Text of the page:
A new study published in the journal Cancer finds that patients with gastrointestinal stromal tumors are more likely to develop additional types of cancer compared with the general population.
For the study, researchers from the University of California – San Diego (UCSD) School of Medicine analyzed US national cancer records covering 2001-11 from the Surveillance, Epidemiology, and End Results (SEER) database.
They say theirs is the first population-based study to look at links between a diagnosis of gastrointestinal stromal tumors (GISTs) and the development of additional cancers before and after a GIST diagnosis.
Their analysis shows that 1 in 5.8 patient with GIST will develop one or more additional cancers before or after their GIST diagnosis.
Malignant tumors most commonly found in addition to GIST included those of the genitourinary tract, breast, respiratory system and blood.
Senior author Jason K. Sicklick, assistant professor of surgery and surgical oncologist at UCSD Moores Cancer Center, says:
“Only 5% percent of patients with gastrointestinal stromal tumors have a hereditary disorder that predisposes them to develop multiple benign and malignant tumors.”
He adds that their findings suggest patients who develop noninherited or sporadic GISTs may also be at risk of other cancers, but, the exact mechanisms are yet to be uncovered.
Cancer can arise anywhere in the gastrointestinal tract (GI) from the esophagus to the anus. Gastrointestinal stromal tumors (GISTs) are uncommon tumors of the GI tract.
GISTs start in very early forms of interstitial cells of Cajal (ICCs) which are found in the wall of the GI tract. These cells form part of the nervous system that controls digestion and other processes.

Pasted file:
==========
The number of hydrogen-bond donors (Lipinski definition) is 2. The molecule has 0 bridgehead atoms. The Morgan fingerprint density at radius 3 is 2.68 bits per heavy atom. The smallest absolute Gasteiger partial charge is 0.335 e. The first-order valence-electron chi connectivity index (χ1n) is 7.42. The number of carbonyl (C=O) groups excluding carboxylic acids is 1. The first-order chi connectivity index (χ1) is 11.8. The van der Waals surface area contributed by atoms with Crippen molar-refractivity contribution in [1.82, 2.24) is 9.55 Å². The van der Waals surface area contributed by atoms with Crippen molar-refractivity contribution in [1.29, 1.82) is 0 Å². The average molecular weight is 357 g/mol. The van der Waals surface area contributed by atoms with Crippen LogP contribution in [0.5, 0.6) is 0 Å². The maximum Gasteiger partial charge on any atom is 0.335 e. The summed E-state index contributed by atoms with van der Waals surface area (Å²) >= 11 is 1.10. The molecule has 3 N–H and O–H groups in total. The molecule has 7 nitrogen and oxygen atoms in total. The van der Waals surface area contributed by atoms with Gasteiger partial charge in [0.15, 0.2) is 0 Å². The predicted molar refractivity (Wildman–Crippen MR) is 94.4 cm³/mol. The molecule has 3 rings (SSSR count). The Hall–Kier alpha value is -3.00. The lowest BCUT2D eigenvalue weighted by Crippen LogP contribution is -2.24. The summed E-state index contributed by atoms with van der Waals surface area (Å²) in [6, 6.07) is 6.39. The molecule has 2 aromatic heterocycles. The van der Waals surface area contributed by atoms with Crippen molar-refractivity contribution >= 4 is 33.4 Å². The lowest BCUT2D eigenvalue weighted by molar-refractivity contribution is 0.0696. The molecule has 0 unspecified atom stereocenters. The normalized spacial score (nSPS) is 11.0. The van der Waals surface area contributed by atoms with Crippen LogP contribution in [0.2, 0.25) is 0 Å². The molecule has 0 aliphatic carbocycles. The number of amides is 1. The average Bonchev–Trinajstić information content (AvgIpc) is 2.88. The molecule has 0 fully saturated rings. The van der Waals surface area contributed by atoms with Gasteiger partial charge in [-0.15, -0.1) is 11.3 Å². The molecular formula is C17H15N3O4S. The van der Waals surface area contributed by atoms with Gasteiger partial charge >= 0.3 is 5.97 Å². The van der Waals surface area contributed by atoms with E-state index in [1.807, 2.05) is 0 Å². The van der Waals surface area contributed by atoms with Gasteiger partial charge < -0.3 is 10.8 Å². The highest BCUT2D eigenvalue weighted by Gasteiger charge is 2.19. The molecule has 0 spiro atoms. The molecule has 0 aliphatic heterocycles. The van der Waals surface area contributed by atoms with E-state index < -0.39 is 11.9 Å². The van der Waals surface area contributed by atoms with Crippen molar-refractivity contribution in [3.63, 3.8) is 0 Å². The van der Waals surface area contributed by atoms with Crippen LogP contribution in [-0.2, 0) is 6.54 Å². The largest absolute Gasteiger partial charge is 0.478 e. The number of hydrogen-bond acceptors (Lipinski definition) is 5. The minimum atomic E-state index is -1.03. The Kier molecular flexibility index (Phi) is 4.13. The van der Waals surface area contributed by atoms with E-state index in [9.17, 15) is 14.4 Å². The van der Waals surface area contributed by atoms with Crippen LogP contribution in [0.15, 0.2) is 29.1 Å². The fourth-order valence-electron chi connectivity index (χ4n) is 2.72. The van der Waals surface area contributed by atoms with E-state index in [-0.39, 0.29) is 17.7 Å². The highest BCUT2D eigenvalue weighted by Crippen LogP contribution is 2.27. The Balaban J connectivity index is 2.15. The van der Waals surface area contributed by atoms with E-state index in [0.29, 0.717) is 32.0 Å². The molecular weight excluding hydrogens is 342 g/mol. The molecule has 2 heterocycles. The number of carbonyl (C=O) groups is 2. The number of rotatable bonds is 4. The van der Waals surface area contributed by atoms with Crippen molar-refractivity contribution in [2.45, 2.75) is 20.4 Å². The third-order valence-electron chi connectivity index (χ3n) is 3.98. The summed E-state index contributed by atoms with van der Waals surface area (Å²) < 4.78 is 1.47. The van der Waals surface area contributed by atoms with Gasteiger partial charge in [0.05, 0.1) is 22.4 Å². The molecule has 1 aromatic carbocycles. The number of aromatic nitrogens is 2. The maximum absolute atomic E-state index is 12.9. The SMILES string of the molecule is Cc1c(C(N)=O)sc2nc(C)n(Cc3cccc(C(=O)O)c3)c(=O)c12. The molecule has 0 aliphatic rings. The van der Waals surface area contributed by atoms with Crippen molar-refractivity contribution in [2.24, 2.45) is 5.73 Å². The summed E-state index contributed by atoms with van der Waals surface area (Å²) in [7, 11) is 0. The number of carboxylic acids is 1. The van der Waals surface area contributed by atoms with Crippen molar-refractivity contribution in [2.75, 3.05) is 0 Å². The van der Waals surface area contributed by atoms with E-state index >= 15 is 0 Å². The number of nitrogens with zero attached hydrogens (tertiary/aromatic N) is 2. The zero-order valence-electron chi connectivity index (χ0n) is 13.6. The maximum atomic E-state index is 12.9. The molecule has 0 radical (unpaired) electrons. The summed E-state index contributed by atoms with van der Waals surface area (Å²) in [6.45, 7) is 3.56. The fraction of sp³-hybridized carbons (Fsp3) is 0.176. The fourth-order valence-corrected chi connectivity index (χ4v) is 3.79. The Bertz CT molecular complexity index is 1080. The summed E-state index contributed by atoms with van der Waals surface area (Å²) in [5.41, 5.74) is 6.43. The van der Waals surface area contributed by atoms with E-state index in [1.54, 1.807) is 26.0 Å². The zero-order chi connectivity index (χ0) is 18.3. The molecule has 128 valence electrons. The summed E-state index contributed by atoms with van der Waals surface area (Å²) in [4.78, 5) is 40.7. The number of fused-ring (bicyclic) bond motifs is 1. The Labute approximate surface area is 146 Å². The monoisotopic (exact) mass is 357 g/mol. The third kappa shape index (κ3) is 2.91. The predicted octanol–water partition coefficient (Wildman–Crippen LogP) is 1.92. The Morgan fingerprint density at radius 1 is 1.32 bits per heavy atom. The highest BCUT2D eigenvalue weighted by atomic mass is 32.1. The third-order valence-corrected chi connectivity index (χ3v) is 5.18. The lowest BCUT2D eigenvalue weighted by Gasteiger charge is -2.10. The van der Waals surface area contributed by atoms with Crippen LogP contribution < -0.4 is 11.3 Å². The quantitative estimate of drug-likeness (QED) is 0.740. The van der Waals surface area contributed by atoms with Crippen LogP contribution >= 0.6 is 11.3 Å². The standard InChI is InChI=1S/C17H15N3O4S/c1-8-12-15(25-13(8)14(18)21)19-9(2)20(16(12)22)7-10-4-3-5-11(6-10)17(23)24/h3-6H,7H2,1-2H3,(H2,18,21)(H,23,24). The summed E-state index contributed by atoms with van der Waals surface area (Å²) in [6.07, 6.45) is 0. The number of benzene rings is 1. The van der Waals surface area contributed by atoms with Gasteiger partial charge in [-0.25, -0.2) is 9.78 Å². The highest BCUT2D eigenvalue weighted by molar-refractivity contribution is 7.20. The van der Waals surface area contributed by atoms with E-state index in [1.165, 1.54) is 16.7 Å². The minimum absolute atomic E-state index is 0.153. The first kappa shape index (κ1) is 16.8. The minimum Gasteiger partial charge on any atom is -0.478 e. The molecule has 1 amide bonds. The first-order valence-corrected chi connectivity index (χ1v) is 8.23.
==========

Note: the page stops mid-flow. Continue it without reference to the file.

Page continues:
ICCs act like pacemakers in that they regulate the muscles that contract and move food and liquid along the GI tract.
While they can arise anywhere along the GI tract, over half of GISTs start in the stomach, and most of the others start in the small intestine.
The researchers found that – compared to the general US population – people with GISTs were 44% more likely to have other cancers before a GIST diagnosis, and 66% after.
Specifically, they identified that the cancers most likely to occur in addition to GIST were: other sarcomas, non-Hodgkin’s lymphoma, carcinoid tumors, melanoma, esophageal, pancreatic, colorectal, hepatobiliary, nonsmall cell lung, prostate and renal cell cancers.
The team notes that GIST patients whose tumors were smaller than 10 cm were more likely to develop a second cancer than patients whose tumors were larger.
Also, patients with tumors smaller than 2 cm were the ones most likely to develop additional cancers before and after GIST diagnosis.
The authors say while more research needs to be done to find out how GIST is linked to other cancers, they believe their findings do have clinical implications.
Co-author James D. Murphy, an assistant professor of radiation oncology and a radiation oncologist at UCSD Moores Cancer Center, suggests:
“Patients diagnosed with gastrointestinal stromal tumors may warrant consideration for additional screenings based on the other cancers that they are most susceptible to contract.”
The National Institutes of Health, the GIST Research Fund and a UC San Diego Academic Senate Health Sciences Research Grant helped fund the study.
Meanwhile, Medical News Today recently learned about a breakthrough that may lead to a blood test that predicts cancer years in advance.
Writing about their work in the new journal EBioMedicine, a team from Northwestern and Harvard Universities explains how a distinct pattern of changes in blood telomeres – protective ends of chromosomes that stop them unraveling – could predict cancer years before diagnosis.